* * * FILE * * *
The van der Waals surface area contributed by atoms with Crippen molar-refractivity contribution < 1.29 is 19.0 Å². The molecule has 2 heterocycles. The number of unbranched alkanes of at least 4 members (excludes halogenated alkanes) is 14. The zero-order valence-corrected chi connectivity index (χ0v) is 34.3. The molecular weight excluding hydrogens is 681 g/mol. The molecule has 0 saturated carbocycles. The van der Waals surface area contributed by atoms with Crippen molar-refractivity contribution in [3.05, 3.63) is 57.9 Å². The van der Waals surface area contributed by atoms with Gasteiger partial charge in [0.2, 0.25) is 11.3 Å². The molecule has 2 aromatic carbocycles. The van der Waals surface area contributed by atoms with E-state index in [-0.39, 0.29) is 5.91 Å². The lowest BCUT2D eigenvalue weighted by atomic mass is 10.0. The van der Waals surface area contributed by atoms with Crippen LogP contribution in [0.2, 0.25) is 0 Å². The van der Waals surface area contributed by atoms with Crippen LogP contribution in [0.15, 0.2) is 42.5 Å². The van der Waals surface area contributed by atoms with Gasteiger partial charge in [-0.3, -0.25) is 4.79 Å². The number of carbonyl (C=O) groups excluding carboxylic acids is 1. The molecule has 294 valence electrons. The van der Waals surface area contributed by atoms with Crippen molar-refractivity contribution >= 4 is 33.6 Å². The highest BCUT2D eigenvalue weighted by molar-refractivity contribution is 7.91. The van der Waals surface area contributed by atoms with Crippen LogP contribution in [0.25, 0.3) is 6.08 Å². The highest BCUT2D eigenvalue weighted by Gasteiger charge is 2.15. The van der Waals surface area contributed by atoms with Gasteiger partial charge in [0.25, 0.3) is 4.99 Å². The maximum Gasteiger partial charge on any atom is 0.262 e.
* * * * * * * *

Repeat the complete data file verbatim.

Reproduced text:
The van der Waals surface area contributed by atoms with Crippen molar-refractivity contribution < 1.29 is 19.0 Å². The molecule has 2 heterocycles. The number of unbranched alkanes of at least 4 members (excludes halogenated alkanes) is 14. The zero-order valence-corrected chi connectivity index (χ0v) is 34.3. The molecular weight excluding hydrogens is 681 g/mol. The molecule has 0 saturated carbocycles. The van der Waals surface area contributed by atoms with Crippen molar-refractivity contribution in [3.05, 3.63) is 57.9 Å². The van der Waals surface area contributed by atoms with Gasteiger partial charge in [0.2, 0.25) is 11.3 Å². The molecule has 2 aromatic carbocycles. The van der Waals surface area contributed by atoms with E-state index in [-0.39, 0.29) is 5.91 Å². The lowest BCUT2D eigenvalue weighted by atomic mass is 10.0. The van der Waals surface area contributed by atoms with Crippen LogP contribution in [0.2, 0.25) is 0 Å². The van der Waals surface area contributed by atoms with Crippen LogP contribution in [0.15, 0.2) is 42.5 Å². The van der Waals surface area contributed by atoms with Gasteiger partial charge in [-0.3, -0.25) is 4.79 Å². The number of carbonyl (C=O) groups excluding carboxylic acids is 1. The molecule has 294 valence electrons. The van der Waals surface area contributed by atoms with Crippen molar-refractivity contribution >= 4 is 33.6 Å². The highest BCUT2D eigenvalue weighted by molar-refractivity contribution is 7.91. The van der Waals surface area contributed by atoms with Crippen LogP contribution in [0.25, 0.3) is 6.08 Å². The highest BCUT2D eigenvalue weighted by Gasteiger charge is 2.15. The van der Waals surface area contributed by atoms with Gasteiger partial charge in [0.25, 0.3) is 4.99 Å². The maximum Gasteiger partial charge on any atom is 0.262 e.